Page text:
The government was separating migrant parents from their kids for months prior to the official introduction of zero tolerance, running what a U.S. official called a "pilot program" for widespread prosecutions in Texas, but apparently did not create a clear system for parents to track or reunite with their kids, NBC News reported.
Officials have said that at least 2,342 children were separated from their parents after being apprehended crossing the border unlawfully since May 5, when the Trump administration's "zero tolerance" policy towards migrants went into effect.
But numbers provided to NBC News by the Department of Homeland Security show that another 1,768 were separated from their parents between October 2016 and February 2018, bringing the total number of separated kids to more than 4,100. It's unclear how many were separated after President Donald Trump's inauguration in January 2017.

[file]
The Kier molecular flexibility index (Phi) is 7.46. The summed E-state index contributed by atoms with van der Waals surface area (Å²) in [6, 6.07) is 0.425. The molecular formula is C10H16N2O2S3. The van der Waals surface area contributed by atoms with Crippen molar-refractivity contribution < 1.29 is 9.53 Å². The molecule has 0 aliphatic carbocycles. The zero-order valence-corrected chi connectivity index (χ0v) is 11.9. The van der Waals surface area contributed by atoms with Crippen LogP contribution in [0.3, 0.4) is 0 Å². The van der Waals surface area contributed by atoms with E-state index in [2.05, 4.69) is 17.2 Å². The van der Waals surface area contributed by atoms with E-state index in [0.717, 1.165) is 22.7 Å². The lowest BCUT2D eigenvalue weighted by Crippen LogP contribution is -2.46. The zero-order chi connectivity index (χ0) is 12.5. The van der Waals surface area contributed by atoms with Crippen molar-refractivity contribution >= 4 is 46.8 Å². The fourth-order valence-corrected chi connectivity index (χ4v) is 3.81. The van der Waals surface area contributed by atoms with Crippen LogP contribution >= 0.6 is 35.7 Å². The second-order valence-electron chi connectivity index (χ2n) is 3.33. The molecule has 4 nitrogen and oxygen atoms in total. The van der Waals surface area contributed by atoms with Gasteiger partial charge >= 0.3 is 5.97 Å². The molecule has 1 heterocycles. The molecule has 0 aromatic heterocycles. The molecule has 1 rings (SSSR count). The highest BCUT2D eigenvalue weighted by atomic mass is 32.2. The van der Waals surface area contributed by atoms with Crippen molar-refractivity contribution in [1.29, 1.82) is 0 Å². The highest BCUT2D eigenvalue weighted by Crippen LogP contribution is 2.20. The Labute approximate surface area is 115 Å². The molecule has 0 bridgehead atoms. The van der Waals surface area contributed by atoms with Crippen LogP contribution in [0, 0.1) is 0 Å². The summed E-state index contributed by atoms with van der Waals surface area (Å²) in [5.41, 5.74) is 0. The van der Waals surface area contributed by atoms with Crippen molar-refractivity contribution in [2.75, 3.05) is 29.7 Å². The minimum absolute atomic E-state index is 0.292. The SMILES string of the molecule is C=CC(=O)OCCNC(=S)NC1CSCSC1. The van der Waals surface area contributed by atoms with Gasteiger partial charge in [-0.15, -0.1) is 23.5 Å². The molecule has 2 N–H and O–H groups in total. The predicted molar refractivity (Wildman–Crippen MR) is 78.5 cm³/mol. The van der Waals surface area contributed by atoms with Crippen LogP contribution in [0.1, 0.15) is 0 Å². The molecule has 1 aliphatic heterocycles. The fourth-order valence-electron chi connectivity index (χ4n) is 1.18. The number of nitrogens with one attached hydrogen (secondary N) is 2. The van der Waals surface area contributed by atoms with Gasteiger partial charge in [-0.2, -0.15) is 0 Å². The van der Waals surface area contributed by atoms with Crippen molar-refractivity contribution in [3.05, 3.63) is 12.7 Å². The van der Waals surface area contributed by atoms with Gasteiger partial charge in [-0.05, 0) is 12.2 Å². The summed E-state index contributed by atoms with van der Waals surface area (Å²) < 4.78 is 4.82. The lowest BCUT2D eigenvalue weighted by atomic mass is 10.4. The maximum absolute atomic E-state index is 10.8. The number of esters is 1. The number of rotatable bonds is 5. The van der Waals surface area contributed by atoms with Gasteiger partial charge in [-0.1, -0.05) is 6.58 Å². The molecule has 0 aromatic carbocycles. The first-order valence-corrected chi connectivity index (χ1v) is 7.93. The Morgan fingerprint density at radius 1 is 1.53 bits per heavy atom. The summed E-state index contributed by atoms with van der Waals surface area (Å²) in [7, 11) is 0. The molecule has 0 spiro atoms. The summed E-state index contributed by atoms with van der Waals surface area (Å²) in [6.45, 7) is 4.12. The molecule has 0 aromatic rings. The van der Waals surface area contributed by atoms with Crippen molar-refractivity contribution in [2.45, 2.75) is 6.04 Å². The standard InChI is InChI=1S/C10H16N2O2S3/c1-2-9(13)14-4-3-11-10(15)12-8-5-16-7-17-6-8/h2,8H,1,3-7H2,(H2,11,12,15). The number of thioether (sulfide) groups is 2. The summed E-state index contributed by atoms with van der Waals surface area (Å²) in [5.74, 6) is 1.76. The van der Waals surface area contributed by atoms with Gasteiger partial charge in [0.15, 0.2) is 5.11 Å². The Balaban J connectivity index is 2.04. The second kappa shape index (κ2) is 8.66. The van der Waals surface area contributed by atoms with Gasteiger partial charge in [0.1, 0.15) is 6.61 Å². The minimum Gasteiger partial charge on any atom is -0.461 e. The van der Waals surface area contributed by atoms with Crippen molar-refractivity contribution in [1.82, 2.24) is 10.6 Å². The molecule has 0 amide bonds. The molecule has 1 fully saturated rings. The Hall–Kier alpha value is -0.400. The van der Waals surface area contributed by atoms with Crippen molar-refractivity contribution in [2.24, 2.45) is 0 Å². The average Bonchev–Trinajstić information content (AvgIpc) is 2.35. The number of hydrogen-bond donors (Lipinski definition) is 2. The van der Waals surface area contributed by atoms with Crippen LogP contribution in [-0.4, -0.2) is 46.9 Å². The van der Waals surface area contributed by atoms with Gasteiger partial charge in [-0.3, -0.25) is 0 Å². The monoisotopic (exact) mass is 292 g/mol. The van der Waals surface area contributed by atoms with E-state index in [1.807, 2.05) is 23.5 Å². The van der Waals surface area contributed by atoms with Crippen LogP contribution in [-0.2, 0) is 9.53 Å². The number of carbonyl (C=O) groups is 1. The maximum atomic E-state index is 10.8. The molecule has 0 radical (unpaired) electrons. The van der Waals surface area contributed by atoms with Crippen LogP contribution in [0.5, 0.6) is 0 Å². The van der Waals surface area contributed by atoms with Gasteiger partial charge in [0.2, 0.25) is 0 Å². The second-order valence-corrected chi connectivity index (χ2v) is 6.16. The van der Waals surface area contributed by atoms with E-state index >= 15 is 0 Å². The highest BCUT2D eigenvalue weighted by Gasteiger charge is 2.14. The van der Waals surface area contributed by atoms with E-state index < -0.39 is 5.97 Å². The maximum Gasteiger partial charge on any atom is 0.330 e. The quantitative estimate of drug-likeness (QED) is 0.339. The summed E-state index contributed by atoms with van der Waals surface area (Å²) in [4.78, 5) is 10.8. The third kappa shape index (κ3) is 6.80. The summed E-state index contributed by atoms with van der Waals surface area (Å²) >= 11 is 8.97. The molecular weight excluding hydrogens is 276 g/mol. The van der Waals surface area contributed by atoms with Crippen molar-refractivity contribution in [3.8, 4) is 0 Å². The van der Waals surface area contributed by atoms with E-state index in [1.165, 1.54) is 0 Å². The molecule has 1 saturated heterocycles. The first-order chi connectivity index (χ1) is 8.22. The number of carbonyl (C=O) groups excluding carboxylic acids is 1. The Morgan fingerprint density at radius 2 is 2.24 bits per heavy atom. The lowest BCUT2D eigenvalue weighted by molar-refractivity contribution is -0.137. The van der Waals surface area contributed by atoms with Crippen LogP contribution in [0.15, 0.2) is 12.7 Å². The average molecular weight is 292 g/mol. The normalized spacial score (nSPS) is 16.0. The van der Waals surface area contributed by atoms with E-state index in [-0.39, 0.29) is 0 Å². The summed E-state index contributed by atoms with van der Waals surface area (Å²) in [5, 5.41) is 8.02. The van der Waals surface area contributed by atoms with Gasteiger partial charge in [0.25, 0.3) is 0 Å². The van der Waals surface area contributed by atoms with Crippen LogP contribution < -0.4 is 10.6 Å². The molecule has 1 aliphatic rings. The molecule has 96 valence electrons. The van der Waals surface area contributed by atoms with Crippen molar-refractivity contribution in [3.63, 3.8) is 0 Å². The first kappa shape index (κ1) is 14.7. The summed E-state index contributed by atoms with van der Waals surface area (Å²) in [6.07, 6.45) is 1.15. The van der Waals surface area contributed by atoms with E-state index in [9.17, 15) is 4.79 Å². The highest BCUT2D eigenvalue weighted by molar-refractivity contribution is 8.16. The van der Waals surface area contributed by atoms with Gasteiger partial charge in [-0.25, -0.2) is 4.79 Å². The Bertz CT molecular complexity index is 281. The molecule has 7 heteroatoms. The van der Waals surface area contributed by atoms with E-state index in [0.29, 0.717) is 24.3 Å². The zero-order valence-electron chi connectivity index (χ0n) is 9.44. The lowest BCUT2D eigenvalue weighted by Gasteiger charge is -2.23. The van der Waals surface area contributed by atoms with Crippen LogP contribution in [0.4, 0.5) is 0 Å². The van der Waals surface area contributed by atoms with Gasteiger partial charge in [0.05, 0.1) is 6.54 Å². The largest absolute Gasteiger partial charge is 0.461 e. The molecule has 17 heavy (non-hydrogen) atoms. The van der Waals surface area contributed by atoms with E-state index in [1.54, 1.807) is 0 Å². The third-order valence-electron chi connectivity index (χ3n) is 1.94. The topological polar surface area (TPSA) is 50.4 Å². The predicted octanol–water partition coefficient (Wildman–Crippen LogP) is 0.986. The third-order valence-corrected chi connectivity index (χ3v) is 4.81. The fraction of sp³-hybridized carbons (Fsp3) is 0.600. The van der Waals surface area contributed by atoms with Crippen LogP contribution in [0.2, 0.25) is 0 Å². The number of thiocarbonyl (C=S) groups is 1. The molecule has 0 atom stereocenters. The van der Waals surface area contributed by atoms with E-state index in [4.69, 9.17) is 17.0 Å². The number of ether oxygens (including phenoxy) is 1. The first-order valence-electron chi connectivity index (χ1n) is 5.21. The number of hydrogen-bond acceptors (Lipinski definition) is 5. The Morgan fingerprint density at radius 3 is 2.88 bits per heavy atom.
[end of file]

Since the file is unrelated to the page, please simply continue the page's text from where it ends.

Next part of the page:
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A DHS official told NBC News that the practice of dividing parents and kids predates the Trump presidency but also confirmed to NBC that, from July 2017 to October 2017, the Trump administration ran what the official called a "pilot program" for zero tolerance in El Paso.
In response to questions from NBC, a spokesman for Customs and Border Protection said that prior to zero tolerance,the agency had no policy of separating families for reasons other than medical need, fraud or criminal cases, which could include criminal immigration violations.